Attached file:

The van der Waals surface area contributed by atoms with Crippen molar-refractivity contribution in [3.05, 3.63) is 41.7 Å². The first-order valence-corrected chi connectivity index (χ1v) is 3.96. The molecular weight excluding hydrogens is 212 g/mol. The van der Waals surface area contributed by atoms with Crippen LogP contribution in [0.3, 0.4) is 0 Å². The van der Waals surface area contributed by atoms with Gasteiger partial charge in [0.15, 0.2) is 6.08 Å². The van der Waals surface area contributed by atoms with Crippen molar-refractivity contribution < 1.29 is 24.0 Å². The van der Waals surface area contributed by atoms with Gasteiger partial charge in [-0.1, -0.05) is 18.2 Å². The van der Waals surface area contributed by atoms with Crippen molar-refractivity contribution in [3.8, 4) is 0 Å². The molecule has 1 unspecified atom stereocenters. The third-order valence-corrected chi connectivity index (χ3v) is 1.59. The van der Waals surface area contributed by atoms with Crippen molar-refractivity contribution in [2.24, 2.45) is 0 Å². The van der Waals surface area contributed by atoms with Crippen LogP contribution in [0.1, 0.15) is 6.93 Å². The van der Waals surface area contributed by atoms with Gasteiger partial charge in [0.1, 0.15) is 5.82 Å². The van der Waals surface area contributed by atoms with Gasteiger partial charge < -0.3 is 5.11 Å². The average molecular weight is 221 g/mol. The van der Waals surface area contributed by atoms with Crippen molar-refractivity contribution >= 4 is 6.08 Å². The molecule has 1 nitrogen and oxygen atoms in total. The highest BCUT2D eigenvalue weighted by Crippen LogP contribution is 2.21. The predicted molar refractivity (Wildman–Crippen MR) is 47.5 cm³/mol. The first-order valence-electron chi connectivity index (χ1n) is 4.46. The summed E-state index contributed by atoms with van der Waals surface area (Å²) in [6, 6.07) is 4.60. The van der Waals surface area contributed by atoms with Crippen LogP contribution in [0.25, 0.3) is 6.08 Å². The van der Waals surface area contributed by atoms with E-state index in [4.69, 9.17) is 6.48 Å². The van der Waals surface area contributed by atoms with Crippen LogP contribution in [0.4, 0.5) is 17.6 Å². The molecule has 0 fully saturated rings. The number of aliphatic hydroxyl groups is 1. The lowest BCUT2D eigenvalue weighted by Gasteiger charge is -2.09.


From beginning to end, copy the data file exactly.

The van der Waals surface area contributed by atoms with Crippen molar-refractivity contribution in [3.05, 3.63) is 41.7 Å². The first-order valence-corrected chi connectivity index (χ1v) is 3.96. The molecular weight excluding hydrogens is 212 g/mol. The van der Waals surface area contributed by atoms with Crippen LogP contribution in [0.3, 0.4) is 0 Å². The van der Waals surface area contributed by atoms with Gasteiger partial charge in [0.15, 0.2) is 6.08 Å². The van der Waals surface area contributed by atoms with Crippen molar-refractivity contribution < 1.29 is 24.0 Å². The van der Waals surface area contributed by atoms with Gasteiger partial charge in [-0.1, -0.05) is 18.2 Å². The van der Waals surface area contributed by atoms with Crippen molar-refractivity contribution in [3.8, 4) is 0 Å². The molecule has 1 unspecified atom stereocenters. The third-order valence-corrected chi connectivity index (χ3v) is 1.59. The van der Waals surface area contributed by atoms with Crippen molar-refractivity contribution in [2.24, 2.45) is 0 Å². The van der Waals surface area contributed by atoms with Crippen LogP contribution in [0.1, 0.15) is 6.93 Å². The van der Waals surface area contributed by atoms with Gasteiger partial charge in [0.1, 0.15) is 5.82 Å². The van der Waals surface area contributed by atoms with Gasteiger partial charge < -0.3 is 5.11 Å². The average molecular weight is 221 g/mol. The van der Waals surface area contributed by atoms with Crippen molar-refractivity contribution >= 4 is 6.08 Å². The molecule has 1 nitrogen and oxygen atoms in total. The highest BCUT2D eigenvalue weighted by Crippen LogP contribution is 2.21. The predicted molar refractivity (Wildman–Crippen MR) is 47.5 cm³/mol. The first-order valence-electron chi connectivity index (χ1n) is 4.46. The summed E-state index contributed by atoms with van der Waals surface area (Å²) in [6, 6.07) is 4.60. The van der Waals surface area contributed by atoms with Crippen LogP contribution in [0.25, 0.3) is 6.08 Å². The van der Waals surface area contributed by atoms with E-state index in [4.69, 9.17) is 6.48 Å². The van der Waals surface area contributed by atoms with Crippen LogP contribution in [0.4, 0.5) is 17.6 Å². The molecule has 0 fully saturated rings. The number of aliphatic hydroxyl groups is 1. The lowest BCUT2D eigenvalue weighted by Gasteiger charge is -2.09.